Thursday, January 29, 2009

My Literary Scrapyard

This week I had the unexpected thrill of finding an old story that was far stronger than I'd originally given it credit for. I gave the tale a couple of minor tweaks and have actually sent it out to an interested editor. We'll see how it fares.

This little exercise led me to ponder how stories often shed their skins, again and again, until their essence is finally conveyed in the best possible narrative. That stories going through two or two-hundred drafts before they finally reach the reading public is pretty common knowledge, but for me that process of refinement stretches far beyond one story. It applies to a large body of my unfinished, fledgling writings.

My writing room is a veritable scrapyard of my fiction. Hard-drives and towers of old paper hold scenes, notes, title lists, half-realized tales, and (in the case of the above story) fully completed works. Once in a while I will go rummaging through these word fields. Often I'll pluck a random page, cringe with embarrassment at what I discover written there, and then mercifully return said work to its resting place (if it's REALLY awful, I may throw it out completely). But there are occasions when I spot the embryo of what later became a wholly different and far better story. I've discovered great phrases or titles that I've cannibalized for a piece I was working on at the time. Many of my stories that seem fluid are in fact patchwork creatures; Frankenstein's monsters wrought from bits of many other works.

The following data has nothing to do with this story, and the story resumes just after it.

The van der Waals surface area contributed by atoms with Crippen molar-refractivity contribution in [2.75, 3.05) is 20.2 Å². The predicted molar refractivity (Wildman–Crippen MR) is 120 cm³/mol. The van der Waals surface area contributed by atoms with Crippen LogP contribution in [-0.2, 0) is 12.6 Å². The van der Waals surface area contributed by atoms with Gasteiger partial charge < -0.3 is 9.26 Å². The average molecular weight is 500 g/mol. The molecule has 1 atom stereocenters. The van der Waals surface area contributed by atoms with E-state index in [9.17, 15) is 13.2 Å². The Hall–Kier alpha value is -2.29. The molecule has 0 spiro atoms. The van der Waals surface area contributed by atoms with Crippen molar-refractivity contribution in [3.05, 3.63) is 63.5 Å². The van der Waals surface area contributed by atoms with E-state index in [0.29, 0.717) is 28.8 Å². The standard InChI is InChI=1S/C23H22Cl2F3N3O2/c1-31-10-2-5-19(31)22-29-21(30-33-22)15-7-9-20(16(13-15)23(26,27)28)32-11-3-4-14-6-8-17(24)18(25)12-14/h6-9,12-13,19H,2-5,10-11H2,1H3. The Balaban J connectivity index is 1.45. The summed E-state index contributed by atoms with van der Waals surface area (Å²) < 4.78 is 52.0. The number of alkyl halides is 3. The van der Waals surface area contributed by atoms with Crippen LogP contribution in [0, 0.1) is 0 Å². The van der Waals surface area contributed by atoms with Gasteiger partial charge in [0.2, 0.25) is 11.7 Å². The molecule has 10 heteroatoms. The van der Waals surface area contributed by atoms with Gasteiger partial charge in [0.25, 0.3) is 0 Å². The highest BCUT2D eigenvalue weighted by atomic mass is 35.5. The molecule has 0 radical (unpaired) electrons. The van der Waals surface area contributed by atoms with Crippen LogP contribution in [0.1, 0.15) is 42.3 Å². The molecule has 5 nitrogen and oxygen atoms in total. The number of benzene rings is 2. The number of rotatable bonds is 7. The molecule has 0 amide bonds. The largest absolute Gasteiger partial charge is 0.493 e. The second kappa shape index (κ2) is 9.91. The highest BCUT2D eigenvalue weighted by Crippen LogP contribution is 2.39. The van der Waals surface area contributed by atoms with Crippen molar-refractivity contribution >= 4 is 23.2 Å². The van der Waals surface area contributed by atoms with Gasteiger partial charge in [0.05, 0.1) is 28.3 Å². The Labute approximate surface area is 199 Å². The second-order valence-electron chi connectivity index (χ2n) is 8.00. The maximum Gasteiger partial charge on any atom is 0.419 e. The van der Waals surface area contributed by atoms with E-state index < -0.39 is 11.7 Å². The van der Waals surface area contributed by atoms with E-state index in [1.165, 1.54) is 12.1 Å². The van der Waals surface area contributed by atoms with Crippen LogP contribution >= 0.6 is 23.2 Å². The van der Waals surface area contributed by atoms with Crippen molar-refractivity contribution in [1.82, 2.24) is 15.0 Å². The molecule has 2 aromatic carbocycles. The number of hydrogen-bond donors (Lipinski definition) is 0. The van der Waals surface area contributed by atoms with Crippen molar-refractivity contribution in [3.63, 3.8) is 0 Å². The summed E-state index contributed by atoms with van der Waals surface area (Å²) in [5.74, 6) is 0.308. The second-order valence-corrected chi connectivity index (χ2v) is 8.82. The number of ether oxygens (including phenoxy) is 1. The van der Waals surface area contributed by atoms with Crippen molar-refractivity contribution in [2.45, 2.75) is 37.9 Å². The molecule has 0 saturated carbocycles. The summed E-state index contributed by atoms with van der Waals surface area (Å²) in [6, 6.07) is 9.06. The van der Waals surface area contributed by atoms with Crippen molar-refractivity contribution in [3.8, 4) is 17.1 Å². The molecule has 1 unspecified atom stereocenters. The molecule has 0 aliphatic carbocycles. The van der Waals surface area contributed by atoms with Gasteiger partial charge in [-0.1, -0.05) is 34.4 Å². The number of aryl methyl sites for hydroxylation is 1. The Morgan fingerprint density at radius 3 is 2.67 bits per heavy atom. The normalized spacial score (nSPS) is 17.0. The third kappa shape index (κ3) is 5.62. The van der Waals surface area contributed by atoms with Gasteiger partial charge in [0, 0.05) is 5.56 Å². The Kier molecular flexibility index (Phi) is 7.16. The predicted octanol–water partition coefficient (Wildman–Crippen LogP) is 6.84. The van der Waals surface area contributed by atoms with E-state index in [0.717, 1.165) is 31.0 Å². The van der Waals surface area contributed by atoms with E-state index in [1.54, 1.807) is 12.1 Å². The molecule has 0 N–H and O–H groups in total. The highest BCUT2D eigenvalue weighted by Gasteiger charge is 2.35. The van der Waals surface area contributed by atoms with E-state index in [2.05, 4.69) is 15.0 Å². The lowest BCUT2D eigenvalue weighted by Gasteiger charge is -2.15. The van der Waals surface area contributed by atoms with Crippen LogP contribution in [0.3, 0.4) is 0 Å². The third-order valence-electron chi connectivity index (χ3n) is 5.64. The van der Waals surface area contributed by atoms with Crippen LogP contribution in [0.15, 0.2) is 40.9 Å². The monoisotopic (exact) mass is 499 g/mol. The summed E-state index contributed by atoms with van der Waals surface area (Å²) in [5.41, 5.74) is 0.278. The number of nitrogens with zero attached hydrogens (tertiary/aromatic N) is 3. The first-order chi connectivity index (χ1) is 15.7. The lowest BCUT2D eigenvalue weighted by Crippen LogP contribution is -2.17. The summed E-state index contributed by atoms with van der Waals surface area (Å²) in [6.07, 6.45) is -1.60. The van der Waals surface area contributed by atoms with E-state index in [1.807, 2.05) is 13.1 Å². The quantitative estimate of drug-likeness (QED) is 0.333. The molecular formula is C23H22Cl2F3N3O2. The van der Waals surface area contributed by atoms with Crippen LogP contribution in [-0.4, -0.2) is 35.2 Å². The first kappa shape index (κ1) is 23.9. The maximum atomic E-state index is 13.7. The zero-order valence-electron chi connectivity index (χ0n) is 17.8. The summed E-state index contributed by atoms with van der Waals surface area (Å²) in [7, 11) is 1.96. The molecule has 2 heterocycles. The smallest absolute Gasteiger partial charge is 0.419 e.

This is different from the practice of sending out "trunk stories", whereby an author simply digs into the trunk and sending out a story to an editor, a story that may have suffered multiple rejections or is simply lacking. Sometimes these stories are in the trunk with good reason, but some are genuine diamonds in the rough. It takes work to refine them, but those stories are usually evidence of a period when a writer's imagination was a few paces ahead of their skills at that time. Going back and facing that story objectively, you not only see how poorly you said something, you will also understand what it was that you were attempting to say.

Right now I'm chipping away at a tale that I've been working on, in various incarnations, for nearly a decade. These past attempts won't simply be re-written, for they were merely the cocoon from which the true story is struggling to emerge. When I look back at these first attempts (which have taken the form of two novels, several comic scripts, and a dozen or so short and long stories) I can see where they fell short and why. I know a little more about what this story is about and how I might be able to tell it.

This most recent attempt may wind up being tossed into the scrapyard, but that's fine with me. I'll no doubt get what I need from it in one of my future scavenger hunts.